Not long ago China’s rapidly expanding high-speed rail network was a source of national pride, a feat of development that prompted a nod of approval from President Barack Obama during his State of the Union speech in January. Earlier this month a spokesman for the Ministry of Railways even crowed about the superiority of China’s latest advancements to Japan’s Shinkansen, which hasn’t had a passenger death due to derailment or crash in 47 years of operation. China’s new Beijing-Shanghai high-speed line and Japanese bullet trains “cannot be mentioned in the same breath, as many of the technological indicators used by China’s high-speed railways are far better than those used in Japan’s Shinkansen,” said the spokesman, Wang Yongping, according to the state-run China Daily.
But Saturday’s deadly train crash near the city of Wenzhou has touched off widespread anger and doubt about the safety of the showpiece infrastructure project. In online forums such as the Sina Weibo microblog service, Chinese have questioned official explanations of the disaster’s causes and the earnestness of the rescue and recovery efforts that followed. The death toll has climbed to 39, with nearly 200 injured, according to state media reports. But in a sign of the suspicion that clings to the official version of events, some have questioned whether those figures are accurate. Yang Jiang, a reporter for the Shanghai-based Xinmin Weekly, wrote on Weibo that after authorities said on Sunday morning that 35 people had died, he watched that afternoon as rescuers discovered seven more bodies, meaning the death toll should be higher than currently acknowledged.
The official explanation for the crash has been met with similar suspicions. The Ministry of Railways says the collision happened Saturday evening after a lightning strike stalled the D301 high-speed train, which was running from Beijing to Fuzhou. The D3115 slammed into the D301 from behind, sending four cars off a 15-m tall viaduct. The two trains were carrying a combined 1,630 passengers. Online some people have questioned why a lightning strike alone could stall a train, and more critically why the second train wasn’t able to stop in time. “When the train stopped in front, was the driver of the following train and the dispatching center informed?” asked one widely reposted Weibo comment. “If a train is stopped on the tracks, can’t dispatchers be automatically notified? Is this accident due to irresponsible personnel or a design problem with the trains?”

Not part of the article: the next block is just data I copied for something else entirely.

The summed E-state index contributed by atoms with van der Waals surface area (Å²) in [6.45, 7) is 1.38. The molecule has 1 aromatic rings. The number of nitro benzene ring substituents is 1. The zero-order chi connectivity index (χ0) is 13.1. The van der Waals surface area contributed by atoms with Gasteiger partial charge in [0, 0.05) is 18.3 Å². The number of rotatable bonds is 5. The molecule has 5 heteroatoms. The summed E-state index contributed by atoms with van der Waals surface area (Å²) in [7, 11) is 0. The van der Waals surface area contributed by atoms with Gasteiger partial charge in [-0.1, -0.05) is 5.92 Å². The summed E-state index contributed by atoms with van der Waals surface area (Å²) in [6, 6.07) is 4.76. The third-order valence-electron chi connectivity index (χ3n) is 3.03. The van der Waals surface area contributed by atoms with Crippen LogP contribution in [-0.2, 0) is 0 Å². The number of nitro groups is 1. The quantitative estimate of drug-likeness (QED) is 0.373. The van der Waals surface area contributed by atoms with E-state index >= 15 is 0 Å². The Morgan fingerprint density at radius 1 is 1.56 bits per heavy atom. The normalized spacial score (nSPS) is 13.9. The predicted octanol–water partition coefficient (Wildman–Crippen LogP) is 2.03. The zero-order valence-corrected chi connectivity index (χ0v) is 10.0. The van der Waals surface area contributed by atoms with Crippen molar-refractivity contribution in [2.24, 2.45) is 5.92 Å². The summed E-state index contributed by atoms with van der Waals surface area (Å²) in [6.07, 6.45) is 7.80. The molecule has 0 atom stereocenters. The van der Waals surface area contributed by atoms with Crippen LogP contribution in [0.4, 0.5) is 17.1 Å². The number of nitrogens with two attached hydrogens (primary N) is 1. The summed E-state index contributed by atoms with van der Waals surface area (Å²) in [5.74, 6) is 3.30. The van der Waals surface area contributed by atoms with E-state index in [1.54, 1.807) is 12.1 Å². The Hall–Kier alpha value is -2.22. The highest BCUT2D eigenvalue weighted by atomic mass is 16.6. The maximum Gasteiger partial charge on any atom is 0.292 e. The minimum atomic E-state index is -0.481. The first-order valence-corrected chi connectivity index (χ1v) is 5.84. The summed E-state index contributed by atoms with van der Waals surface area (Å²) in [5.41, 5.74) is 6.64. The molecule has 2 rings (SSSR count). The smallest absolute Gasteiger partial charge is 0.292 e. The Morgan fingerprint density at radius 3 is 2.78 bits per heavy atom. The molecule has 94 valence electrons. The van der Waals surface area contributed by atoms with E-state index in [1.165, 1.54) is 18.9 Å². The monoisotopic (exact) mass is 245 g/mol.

So far three officials from the Shanghai Railway Bureau have been dismissed: Li Jia, the bureau’s Communist Party Committee boss; Long Jing, the head of the bureau; and He Shengli, the bureau’s deputy chief. But those dismissals have done little to assuage public anger. Long’s replacement, An Lusheng, had been demoted in 2008 after a crash in Shandong province that killed 71. In February Liu Zhijun, who as railway minister was responsible for China’s ambitious high-speed rail development program, was dismissed on suspicion of corruption. Compounding the problems for the ministry, the launch this month of high-speed service between Beijing and Shanghai has been hampered by multiple power failures.
In recent disasters, like the 2008 Sichuan earthquake, official Chinese media outlets have played up the heroic efforts of rescuers. But the emergency response following Saturday’s crash has also raised questions. A two-year-old girl was found alive on a carriage that rescuers had been ordered to stop searching in preparation for it to be lowered off the viaduct. It was only after a police officer, Shao Yerong, defied orders and insisted the search continue that the girl, Xiang Weiyi, was discovered.
The Central Propaganda Department has issued a strict series of restrictions on coverage of the crash by Chinese news outlets, including instructions that reporters “Do not question. Do not elaborate,” according to China Digital Times, a website based at the University of California, Berkeley. But so far those restrictions have done little good. Commercial outlets including the business magazine Caixin (English-language blog of train crash reporting here) and the 21st Century Economic Herald (Chinese-language reports here) are doing aggressive reporting.
On Wednesday Chinese Premier Wen Jiabao ordered a “swift, open and transparent” investigation into the crash, state media reported. As the investigation gets underway, problems with the rail system continue. On Tuesday yet another high-speed train from Shanghai to Beijing was delayed due to unexplained electrical problems, the Beijing Morning Post reported.